With the economy seeming to be at a standstill, it’s important to be frugal with funds. One way in doing so is by shopping for secondhand, or used, items. But not all things are created equal. Be sure to purchased the following items new.

1. Car Seats
Most car seats have an expiration date, and older seats may not meet new and improved safety regulations, according to Rookiemoms.com. Additionally, the plastic and internal parts of a used car seat may have been weakened by age, weather or a previous car crash, says About.com guide Susan Adcox.

2. Cribs
Like car seats, cribs may accrue damage, lose structural integrity over time and meet only outdated safety regulations. Sarah Chambers, owner of Before & After Baby Planning, reminds parents that cribs manufactured as recently as 2007 may still contain toxins like lead and formaldehyde in their paints and finishes.

3. Electric Breast Pumps
A breast pump may no longer function properly if the previous owner dropped it. In terms of safety, unlike hand pumps and hospital rental pumps, which are completely washable or have closed motors, most single-user electric breast pumps require replacement tubing and motor cleaning in order to be guaranteed safe for secondhand use. Though replacing the tubes and making repairs is possible, it is costly, usually making the purchase of a new pump the better option.

4. Crib Mattresses
Aside from the fact that cribs may harbor dust mites and bed bugs and bacteria, mattresses should be firm in order to reduce the risk of Sudden Infant Death Syndrome (SIDS), reports www.lilsugar.com. A mattress that has been used has likely softened, making it both a SIDS and a suffocation hazard.

5. Soft Baby Carrier
As mentioned by Consumer Reports, sling-style and strap-on carriers have been subject to numerous safety recalls, particularly the former. Buckles and straps can also loosen and break as a result of previous use.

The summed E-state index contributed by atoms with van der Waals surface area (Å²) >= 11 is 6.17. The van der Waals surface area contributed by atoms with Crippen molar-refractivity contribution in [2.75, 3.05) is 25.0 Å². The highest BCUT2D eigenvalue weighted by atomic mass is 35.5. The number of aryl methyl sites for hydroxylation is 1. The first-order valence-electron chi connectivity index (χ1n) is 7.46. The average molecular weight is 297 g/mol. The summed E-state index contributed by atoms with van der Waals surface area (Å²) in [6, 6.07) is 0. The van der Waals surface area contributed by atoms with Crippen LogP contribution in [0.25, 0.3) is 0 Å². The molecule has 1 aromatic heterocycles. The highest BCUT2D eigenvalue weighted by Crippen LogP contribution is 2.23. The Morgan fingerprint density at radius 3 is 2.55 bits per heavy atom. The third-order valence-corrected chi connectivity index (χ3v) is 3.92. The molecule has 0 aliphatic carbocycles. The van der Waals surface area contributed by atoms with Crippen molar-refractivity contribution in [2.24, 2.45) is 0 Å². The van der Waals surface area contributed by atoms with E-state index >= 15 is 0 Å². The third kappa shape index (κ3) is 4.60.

6. Play Yards
New safety standards and product recalls mean dated play yards may no longer be safe for use. Further, previous use may have weakened the structural integrity of the unit.

7. Shoes
Shoes are designed to mold to the feet of the wearer; therefore, secondhand shoes won’t fit your child’s feet quite right. This could not only cause temporary pain and discomfort, but also more serious problems as a result of extended use. Additionally, footwear can harbor contagious fungi.

8. Safety Gear
Much in the way that car seats can be damaged in even a single car accident and degrade in quality over time, helmets and other similar safety gear can become less safe with extended use. Even slight damage to protective gear can ultimately result in a crippling injury, making the cost of purchasing a new helmet well worth it.

9. Bottles
Hand-me-down baby bottles— particularly scratch-prone plastic ones— can contain harmful bacteria, according to Intobaby.com. Regardless, the nipples have to be replaced, and the cost of doing so is nearly as much as purchasing a new set of bottles.

10. Smoke and Carbon Monoxide Detectors
Most smoke detectors and carbon monoxide detectors have a life span of up to ten and five years, respectively. Buying used ones could significantly reduce the amount of use you get out of them, not only costing you more money in the long run but endangering your family as well. And when it comes to the health of your family, it’s just not worth the risk.

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